Oleg Cassini says he doesn't really like to talk on the phone. But that hasn't stopped him from getting into the designer telephone business.
Telephones are the newest way for fashion designers to ring in big bucks. With the change in Federal Trade Commission regulations and the breaking up of Ma Bell, the telephone has become a full-fledged over-the-counter consumer product ripe for designer treatment, just like jeans and perfumes.
"Sometimes the look of a marvelous apartment can be ruined by the telephone," said Oscar de la Renta, adding that comfort as well as color are the focus of his changes.
"There is no reason why a telephone shouldn't be attractive without being cutesy," said Bill Blass, who has designer phones in stainless steel and chrome.
Perry Ellis likes to watch his friends talk on the phone, particularly when there is a mirror nearby. "I can't tell you exactly what they do but the combination of the phone and the mirror makes them do wonderful things," said Ellis. It's no surprise that several months ago, when Ellis was asked to design a new telephone, he created one within reach of a mirror.
Geoffrey Beene and Hubert de Givenchy also offer their own phone lines.
As for Cassini, his name will be carved in expensive woods or painted on porcelain phones, though he said during a brief conversation by phone from Milan, "Some people have telephonitis, others are afraid of the phone. I really don't feel comfortable on the phone. I'd really rather talk to someone in person."
Speaking on a panel at the Consumer Electronics show in Las Vegas earlier this month, where more than 200 exhibitors displayed a huge variety of phones, Alfred Franks, a vice president of American Bell Inc., predicted that 30 million phones would be leased or sold in 1983, and 10 million of them would be new units. Some of American Bell's phones look like Mickey Mouse, Pac-Man, cigar boxes, candlesticks, bagels and even antique phones. None are designer phones, nor will they be anytime soon. "We looked into it and decided it was not for us," said Michael Tarpey of American Bell Consumer Products. "It is a function of price. We would have to increase the price to pay the fee, and decided that is not for us," said Tarpey, who estimated that the increase for designer input would have been 10 to 20 percent.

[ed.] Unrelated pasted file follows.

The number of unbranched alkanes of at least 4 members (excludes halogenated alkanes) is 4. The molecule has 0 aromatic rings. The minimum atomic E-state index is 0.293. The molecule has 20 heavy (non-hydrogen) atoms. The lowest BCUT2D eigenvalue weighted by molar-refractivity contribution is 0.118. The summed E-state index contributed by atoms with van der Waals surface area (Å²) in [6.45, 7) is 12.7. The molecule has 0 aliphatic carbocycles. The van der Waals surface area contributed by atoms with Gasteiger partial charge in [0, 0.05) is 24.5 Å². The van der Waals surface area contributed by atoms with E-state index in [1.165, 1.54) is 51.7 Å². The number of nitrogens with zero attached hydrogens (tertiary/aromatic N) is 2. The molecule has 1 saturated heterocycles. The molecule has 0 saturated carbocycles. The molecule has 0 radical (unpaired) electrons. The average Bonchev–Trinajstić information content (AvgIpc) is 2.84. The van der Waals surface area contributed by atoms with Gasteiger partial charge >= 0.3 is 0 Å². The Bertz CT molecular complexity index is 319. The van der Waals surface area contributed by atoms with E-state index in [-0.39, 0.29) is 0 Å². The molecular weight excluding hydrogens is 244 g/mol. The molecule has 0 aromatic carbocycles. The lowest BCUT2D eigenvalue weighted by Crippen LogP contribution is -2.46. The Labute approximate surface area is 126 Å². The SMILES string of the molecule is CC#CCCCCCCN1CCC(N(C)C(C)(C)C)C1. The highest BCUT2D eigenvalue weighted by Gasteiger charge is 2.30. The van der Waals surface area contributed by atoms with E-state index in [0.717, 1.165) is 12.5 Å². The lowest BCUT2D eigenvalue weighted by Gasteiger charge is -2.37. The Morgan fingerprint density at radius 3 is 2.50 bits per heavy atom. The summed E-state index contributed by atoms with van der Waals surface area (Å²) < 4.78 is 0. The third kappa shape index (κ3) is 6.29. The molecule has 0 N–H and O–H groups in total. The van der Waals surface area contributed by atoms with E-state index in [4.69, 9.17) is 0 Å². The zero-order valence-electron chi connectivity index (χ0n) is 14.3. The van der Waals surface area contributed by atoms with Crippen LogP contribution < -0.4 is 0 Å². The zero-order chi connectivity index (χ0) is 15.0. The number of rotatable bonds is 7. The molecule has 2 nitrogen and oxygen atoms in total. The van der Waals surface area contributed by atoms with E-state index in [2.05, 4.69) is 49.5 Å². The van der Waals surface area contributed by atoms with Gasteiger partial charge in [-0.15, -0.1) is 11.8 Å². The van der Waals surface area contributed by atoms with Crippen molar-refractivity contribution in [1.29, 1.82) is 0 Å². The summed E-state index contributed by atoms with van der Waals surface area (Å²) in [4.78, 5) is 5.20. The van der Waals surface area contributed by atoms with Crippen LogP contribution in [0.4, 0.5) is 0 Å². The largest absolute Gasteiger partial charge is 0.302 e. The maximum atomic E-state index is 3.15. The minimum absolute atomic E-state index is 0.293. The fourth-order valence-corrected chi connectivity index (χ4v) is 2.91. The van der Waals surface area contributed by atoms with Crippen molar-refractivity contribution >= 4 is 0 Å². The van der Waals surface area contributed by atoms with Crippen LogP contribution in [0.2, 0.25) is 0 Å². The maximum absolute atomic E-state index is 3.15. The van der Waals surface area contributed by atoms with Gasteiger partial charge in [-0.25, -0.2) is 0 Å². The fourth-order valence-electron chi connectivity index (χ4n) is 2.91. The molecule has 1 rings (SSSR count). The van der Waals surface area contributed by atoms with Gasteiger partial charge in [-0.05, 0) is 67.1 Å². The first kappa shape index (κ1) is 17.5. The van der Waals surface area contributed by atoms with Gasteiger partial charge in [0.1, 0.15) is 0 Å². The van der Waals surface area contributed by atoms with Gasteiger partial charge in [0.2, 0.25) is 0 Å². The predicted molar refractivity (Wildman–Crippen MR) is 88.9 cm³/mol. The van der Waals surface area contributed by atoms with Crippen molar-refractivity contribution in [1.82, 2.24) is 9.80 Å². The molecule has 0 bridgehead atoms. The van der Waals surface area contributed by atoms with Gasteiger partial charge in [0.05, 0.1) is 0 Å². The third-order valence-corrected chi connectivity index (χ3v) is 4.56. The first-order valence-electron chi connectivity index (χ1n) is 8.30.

But there is another side to the story. "Women of America have come to believe designer clothes and products have quality and style," said Duffy Fankboner of Telephone Marketing Associates, licensing agents for designer telephones. He sees a potential market of 140 million residential telephones. "If designers get 2 to 5 percent of that market, that's not bad," said Fankboner, who has a tie line to Blass, Ellis, Givenchy and De la Renta. "It could be one of the most lucrative licensing arrangements," said Fankboner, who would only say that "up front" money plus royalties might make a million dollars for a designer. Fankboner expects to have his designer lines ready for next Christmas, with price tags starting at $200.
"Telephones are as personal as colognes or clothes and something we use every day. Why shouldn't they be attractively designed by designers?" said Larry Kifer, chairman of Technicom International, the company Beene designs for. Kifer expects Beene phones to retail from $59.95 to $199.
Even before American designers got busy with phone lines, two of the most aggressive European designers already were selling designer phones. Pierre Cardin introduced a line of a dozen different phones, all emblazoned with his signature, more than a year ago. And for almost as long, Gucci has been selling a flat, sleek, silver telephone with a silver signature stirrup on the receiver. The price tag: $1,500. The New York store sold out of the 12 they had in stock, although the made-in-Italy phones "had many problems working here," according to a company spokeswoman. Corrected versions are due in Gucci shops soon, she said.
Just what designers can do to a phone is limited by more than the imagination. The Federal Communications Commission has a certification program for telephone equipment to insure that, whatever its appearance, a telephone has the inner workings to function like, well, a phone.
While some new phones may incorporate sound and security systems and new-fangled dials, the designers' concern is totally esthetic. "I tried to take the squareness away from the phone, to make the edges more round and the phone more sensual," said Beene. He approached the phone design in the same way that he worked on his perfume bottle, "as a sculpture that one handles," he said.
It hadn't occurred to Beene to design a phone until he was approached six months ago by Technicom International, Inc., designer and manufacturer of business and residential telephones. "It is the first environmental thing I've done apart from sheets," said Beene, who wants to create more things for the home. Shortly he will introduce upholstery fabrics. "Why shouldn't a telephone be on the same taste level as other things in the house?"